Leading artists, writers, thinkers discuss the ideas shaping our lives & links between past & present and new academic research.
Manage episode 348015038 series 1295029
Creato da Last Born In The Wilderness and Patrick Farnsworth, autore scoperto da Player FM e dalla nostra community - Il copyright è detenuto dall'editore, non da Player FM, e l'audio viene riprodotto direttamente dal suo server. Clicca sul pulsante Iscriviti per rimanere aggiornato su Player FM, o incolla l'URL del feed in un altra app per i podcast.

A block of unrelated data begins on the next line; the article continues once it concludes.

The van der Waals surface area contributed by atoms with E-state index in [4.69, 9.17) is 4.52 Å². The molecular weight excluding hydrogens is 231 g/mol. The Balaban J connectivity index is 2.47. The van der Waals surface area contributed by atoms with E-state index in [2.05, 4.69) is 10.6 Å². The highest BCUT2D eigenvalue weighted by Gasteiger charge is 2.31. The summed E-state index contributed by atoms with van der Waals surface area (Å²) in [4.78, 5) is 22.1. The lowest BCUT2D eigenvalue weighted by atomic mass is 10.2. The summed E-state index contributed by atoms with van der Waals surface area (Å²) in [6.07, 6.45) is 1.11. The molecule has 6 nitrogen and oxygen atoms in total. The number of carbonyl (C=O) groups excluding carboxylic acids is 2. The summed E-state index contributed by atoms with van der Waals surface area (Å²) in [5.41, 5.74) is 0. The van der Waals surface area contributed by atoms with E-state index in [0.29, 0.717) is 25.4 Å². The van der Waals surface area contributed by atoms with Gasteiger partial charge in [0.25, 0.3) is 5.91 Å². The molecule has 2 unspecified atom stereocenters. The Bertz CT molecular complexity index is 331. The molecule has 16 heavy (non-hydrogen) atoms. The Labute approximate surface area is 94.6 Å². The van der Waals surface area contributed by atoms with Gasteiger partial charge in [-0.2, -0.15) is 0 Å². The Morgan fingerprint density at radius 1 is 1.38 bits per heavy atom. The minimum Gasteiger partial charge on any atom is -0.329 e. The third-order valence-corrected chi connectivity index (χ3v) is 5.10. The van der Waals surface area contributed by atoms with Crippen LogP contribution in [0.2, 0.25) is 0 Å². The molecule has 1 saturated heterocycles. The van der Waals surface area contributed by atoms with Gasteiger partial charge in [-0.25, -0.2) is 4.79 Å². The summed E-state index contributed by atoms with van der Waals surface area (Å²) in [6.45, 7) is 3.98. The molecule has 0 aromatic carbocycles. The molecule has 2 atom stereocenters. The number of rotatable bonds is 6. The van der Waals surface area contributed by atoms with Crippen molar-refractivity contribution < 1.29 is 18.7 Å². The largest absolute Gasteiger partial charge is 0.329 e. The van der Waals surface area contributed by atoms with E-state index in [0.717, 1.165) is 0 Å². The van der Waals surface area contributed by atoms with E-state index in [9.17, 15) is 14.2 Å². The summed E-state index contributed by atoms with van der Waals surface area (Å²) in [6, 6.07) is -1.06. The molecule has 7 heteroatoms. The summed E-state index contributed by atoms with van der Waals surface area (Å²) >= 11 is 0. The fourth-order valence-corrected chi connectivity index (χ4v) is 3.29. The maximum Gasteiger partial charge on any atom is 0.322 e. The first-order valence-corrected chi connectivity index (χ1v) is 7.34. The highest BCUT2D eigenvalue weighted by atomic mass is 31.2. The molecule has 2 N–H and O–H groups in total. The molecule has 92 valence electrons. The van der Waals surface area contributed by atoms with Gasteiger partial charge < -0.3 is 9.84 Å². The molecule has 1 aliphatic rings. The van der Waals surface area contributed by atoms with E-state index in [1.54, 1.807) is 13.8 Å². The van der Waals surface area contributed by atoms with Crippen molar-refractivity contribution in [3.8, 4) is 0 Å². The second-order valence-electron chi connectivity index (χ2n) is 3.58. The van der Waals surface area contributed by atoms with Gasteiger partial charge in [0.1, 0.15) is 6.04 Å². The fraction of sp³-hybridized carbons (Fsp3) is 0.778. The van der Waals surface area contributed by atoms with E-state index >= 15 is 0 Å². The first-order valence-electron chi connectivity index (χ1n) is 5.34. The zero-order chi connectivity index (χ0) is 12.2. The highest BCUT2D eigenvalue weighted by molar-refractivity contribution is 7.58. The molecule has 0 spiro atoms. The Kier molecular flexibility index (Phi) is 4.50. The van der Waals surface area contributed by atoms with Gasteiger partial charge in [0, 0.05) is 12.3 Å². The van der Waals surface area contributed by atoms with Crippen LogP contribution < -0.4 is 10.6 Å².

Author Travis Linnemann joins me to discuss his recently released book 'The Horror of Police,' published by University of Minnesota Press. A good amount of ink has been spilt on the subject of policing — its historical origins; the oppressive and repressive role police play in the day-to-day lives of various marginalized communities; how “copaganda” shapes our collective perceptions of police and police work; and the numerous radical, reformist, and reactionary movements that have risen up against, or in defense of, police across the United States and the world. While Travis Linnemann examines these various subjects and perspectives in 'The Horror of Police,' he does so by delving into the ontological framework police operate within in by “drawing on the language and texts of horror fiction,” philosophy, and police procedurals in film and television. The abject stark horror police invoke, particularly when one recognizes that they are not the “monster fighters” they claim to be, but in fact monsters themselves, is to gaze into the Real — to see, unvarnished and naked, the brutal order police protect and uphold, by whatever means necessary. It is not merely a question of training or militarization or funding, while those individual issues certainly play a part. Police, as overt brute force agents of the liberal-democratic order, serve a crucial function in the collective psyche: as the “bad men” that keep the “other bad men from the door,” to use the words of Detective Rust Cohle from True Detective. As numerous media depictions of cops communicate and demonstrate, in order for police “protect and serve” society, they must occasionally (or frequently) step outside the law to protect and uphold the social order. Because, if the “thin blue line” were to break, civilization as we know it would collapse and descend into chaos — the Hobbesian state of nature would reign supreme. This is the ontology of the police and the order they protect. But, the horror we feel as we gaze into the Real may elicit a different view. It is, again, not that cops are the “monster fighters” they claim to be, but instead monsters themselves. Travis Linnemann is associate professor of sociology at Kansas State University. Working in the area of cultural criminology, Travis’s research focuses on the wars on drugs and terror, US police violence and the ways that crime, violence and disorder are imagined and represented. He is author of 'Meth Wars: Police, Media, Power' and 'The Horror of Police'; coauthor of 'Media and Crime in the U.S.'; and coeditor of 'Ghost Criminology: The Afterlife of Crime and Punishment' and the journal 'Crime, Media, Culture.' Episode Notes: - Purchase a copy of 'The Horror of Police' from Bookshop or University of Minnesota Press: http://bit.ly/3GEmoLn / http://bit.ly/3EVW3ah - Learn more about Travis’s work: https://www.travislinnemann.com - Follow him on Twitter: https://twitter.com/crimemann - The song featured is “B538” by Nick Vander from the album Kodama (Nowaki’s Selection), used with permission by the artist. Listen and purchase at: https://nickvander.bandcamp.com WEBSITE: https://www.lastborninthewilderness.com PATREON: https://www.patreon.com/lastborninthewilderness DONATE: https://www.paypal.me/lastbornpodcast / https://venmo.com/LastBornPodcast BOOK LIST: https://bookshop.org/shop/lastbornpodcast EPISODE 300: https://lastborninthewilderness.bandcamp.com BOOK: http://bit.ly/ORBITgr ATTACK & DETHRONE: https://anchor.fm/adgodcast DROP ME A LINE: Call (208) 918-2837 or http://bit.ly/LBWfiledrop EVERYTHING ELSE: https://linktr.ee/patterns.of.behavior